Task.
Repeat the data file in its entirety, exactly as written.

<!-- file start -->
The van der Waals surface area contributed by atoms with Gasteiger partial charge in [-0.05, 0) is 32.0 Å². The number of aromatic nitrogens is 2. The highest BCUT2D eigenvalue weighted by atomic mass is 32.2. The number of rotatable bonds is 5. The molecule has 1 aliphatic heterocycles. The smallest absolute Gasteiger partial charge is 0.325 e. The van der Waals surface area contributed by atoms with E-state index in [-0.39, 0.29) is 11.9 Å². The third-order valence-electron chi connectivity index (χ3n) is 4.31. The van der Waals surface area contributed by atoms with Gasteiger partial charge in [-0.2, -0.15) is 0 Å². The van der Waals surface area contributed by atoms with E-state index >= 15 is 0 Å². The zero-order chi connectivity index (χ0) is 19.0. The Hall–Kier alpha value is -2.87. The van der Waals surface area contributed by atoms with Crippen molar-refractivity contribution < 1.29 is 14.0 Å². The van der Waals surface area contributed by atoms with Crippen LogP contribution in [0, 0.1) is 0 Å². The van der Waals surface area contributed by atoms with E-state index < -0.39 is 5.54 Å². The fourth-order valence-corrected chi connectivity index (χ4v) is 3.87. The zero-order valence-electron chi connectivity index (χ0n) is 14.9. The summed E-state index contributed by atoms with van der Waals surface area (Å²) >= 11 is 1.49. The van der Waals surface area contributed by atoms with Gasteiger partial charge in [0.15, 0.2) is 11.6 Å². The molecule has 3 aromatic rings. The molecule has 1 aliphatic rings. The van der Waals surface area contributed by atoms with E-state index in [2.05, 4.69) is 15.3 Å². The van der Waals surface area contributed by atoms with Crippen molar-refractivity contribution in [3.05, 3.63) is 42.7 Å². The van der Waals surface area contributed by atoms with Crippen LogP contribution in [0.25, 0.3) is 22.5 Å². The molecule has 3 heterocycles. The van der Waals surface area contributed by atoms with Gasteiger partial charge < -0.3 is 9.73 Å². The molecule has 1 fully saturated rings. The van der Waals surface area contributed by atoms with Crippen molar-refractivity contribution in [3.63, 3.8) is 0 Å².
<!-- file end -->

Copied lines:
The van der Waals surface area contributed by atoms with Gasteiger partial charge in [-0.05, 0) is 32.0 Å². The number of aromatic nitrogens is 2. The highest BCUT2D eigenvalue weighted by atomic mass is 32.2. The number of rotatable bonds is 5. The molecule has 1 aliphatic heterocycles. The smallest absolute Gasteiger partial charge is 0.325 e. The van der Waals surface area contributed by atoms with E-state index in [-0.39, 0.29) is 11.9 Å². The third-order valence-electron chi connectivity index (χ3n) is 4.31. The van der Waals surface area contributed by atoms with Gasteiger partial charge in [-0.2, -0.15) is 0 Å². The van der Waals surface area contributed by atoms with E-state index >= 15 is 0 Å². The zero-order chi connectivity index (χ0) is 19.0. The Hall–Kier alpha value is -2.87. The van der Waals surface area contributed by atoms with Crippen molar-refractivity contribution < 1.29 is 14.0 Å². The van der Waals surface area contributed by atoms with Crippen LogP contribution in [0, 0.1) is 0 Å². The van der Waals surface area contributed by atoms with E-state index < -0.39 is 5.54 Å². The fourth-order valence-corrected chi connectivity index (χ4v) is 3.87. The zero-order valence-electron chi connectivity index (χ0n) is 14.9. The summed E-state index contributed by atoms with van der Waals surface area (Å²) >= 11 is 1.49. The van der Waals surface area contributed by atoms with Gasteiger partial charge in [0.15, 0.2) is 11.6 Å². The molecule has 3 aromatic rings. The molecule has 1 aliphatic rings. The van der Waals surface area contributed by atoms with E-state index in [2.05, 4.69) is 15.3 Å². The van der Waals surface area contributed by atoms with Crippen molar-refractivity contribution in [3.05, 3.63) is 42.7 Å². The van der Waals surface area contributed by atoms with Crippen LogP contribution in [0.25, 0.3) is 22.5 Å². The molecule has 3 heterocycles. The van der Waals surface area contributed by atoms with Gasteiger partial charge < -0.3 is 9.73 Å². The molecule has 1 fully saturated rings. The van der Waals surface area contributed by atoms with Crippen molar-refractivity contribution in [3.63, 3.8) is 0 Å².